Some gamers trying to win a PS Vita through Taco Bell’s ‘Unlock the $5 Buck Box’ contest are furious that they have been turned down when they claim to have won.
Outrage and terror have plagued Taco Bell’s “Unlock the $5 Buck Box” contest, a contest which claims that there is a winner of a PS Vita every 15 minutes. Some who have entered in codes for a chance to win and who have been told that they won have not been getting what’s coming to them. How could this be?!
The premise is simple, text the code found on the $5 “food” box or enter it online for a chance to win a Vita. Although this task is quite simple and easy, it appears that the folks eating at Taco Bell are in for more than what they bargained for. Could this be a glitch, user error, or plain highway robbery just to earn a quick buck… or five?
A few of our readers on Facebook and many of Kotaku‘s have claimed that they have entered codes for the Vita and when the screen flashed “Congratulations” notifying them of their win, they later received e-mails stating their codes were invalid. Even with proof of screenshots, Taco Bell just isn’t having it. Anyone who has found the excitement of winning something as extravagant as a Vita may now understand how disappointed the turned away winners are feeling.
That specific “Congratulations” webpage has since been taken down since anyone who had access to the URL found it quite easy to “win” a PS Vita. According to PS3 Blog, an anonymous reader submitted a message to the blog stating that he found a easy hack into Taco Bell’s website to win a Vita.
“When I first visited the site, I noticed it was purely HTML based meaning the URL can just be repeatedly used over and over. So I went out and paid my friend who works at Taco Bell to grab me a couple of codes. It did not take long for me to win one. I simply saved the URL extension of the winners pages and text messaged it to a friend of mine in a different state to see if it will load.. and guess what.. it did. Filling up the submission form and clicking SUBMIT only gave us errors, but when we entered a used code, it somehow validated the SUBMIT button and it submitted easily.”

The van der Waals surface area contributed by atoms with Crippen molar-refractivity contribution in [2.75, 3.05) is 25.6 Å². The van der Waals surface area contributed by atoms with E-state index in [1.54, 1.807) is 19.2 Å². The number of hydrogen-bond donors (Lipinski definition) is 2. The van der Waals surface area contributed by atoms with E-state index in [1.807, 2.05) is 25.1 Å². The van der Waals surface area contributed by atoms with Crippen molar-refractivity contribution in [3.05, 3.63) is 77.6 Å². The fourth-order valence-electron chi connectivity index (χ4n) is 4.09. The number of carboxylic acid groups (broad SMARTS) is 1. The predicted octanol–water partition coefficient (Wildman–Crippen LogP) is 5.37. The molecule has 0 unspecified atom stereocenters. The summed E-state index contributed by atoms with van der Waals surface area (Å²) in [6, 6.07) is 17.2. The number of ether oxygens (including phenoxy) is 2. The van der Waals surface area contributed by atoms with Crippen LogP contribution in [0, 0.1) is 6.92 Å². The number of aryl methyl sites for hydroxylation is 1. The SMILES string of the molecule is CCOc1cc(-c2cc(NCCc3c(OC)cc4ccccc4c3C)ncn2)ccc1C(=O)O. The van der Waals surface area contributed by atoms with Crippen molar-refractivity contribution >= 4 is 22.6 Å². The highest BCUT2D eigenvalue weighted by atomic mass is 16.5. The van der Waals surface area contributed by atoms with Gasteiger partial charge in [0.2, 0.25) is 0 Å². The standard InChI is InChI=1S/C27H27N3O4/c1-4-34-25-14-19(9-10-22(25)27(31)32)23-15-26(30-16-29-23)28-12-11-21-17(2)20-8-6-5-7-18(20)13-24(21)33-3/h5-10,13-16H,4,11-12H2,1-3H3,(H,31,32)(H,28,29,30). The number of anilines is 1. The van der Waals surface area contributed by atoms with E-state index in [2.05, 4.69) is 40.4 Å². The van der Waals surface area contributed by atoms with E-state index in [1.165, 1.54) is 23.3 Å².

It seems like a few bad apples may have ruined a good thing for everyone else. If A = B and B=C then if this user from PS3 Blog tried to cheat his way into winning a Vita then he may have screwed over legit winners, assuming that some of these complaints are actually from legit winners. When PS3 Blog responded to this user he stated that Taco Bell underestimated the power of gamers and that this contest had “Gameboy” level security.
Since these events transpired and earned media attention, Taco Bell has not been very responsive to anyone who has messaged the company arguing that they have “won” a Vita, but they did have time to send out the following message:
“We have received your inquiry and determined that you are not a valid winner. This was determined by checking the information (i.e. code, email address, cell phone, name, etc.) you gave us with your inquiry to the data in our system’s records.
Please note that ANY ATTEMPT TO UNDERMINE THE LEGITIMATE OPERATION OF THIS PROMOTION AND SWEEPSTAKES IS A VIOLATION OF CRIMINAL AND CIVIL LAWS AND WE RESERVE THE RIGHT TO SEEK DAMAGES FOR SUCH ACTIONS TO THE FULLEST EXTENT PERMITTED BY LAW.
The decisions of the judges are final.
We verify all winning entries and contact the lucky winners. Nearly all of the calls we’ve received about discrepancies have been from people who had the URL for the winner’s page but who did NOT have winning entries. We are continuing to work with our customer service teams to insure that all real winners receive their PlayStation Vitas.”
Taco Bell also told Kotaku that those who have called to complain did not in fact have legit codes and only the loop hole URL. For anyone who may have had a real winning code, it is quite unfortunate that these events had to occur.
So is this contest a worth go for $5? I think not.
Anyone who wishes to acquire a PS Vita outside of the Taco Bell contest can snag one on February 22 on its release.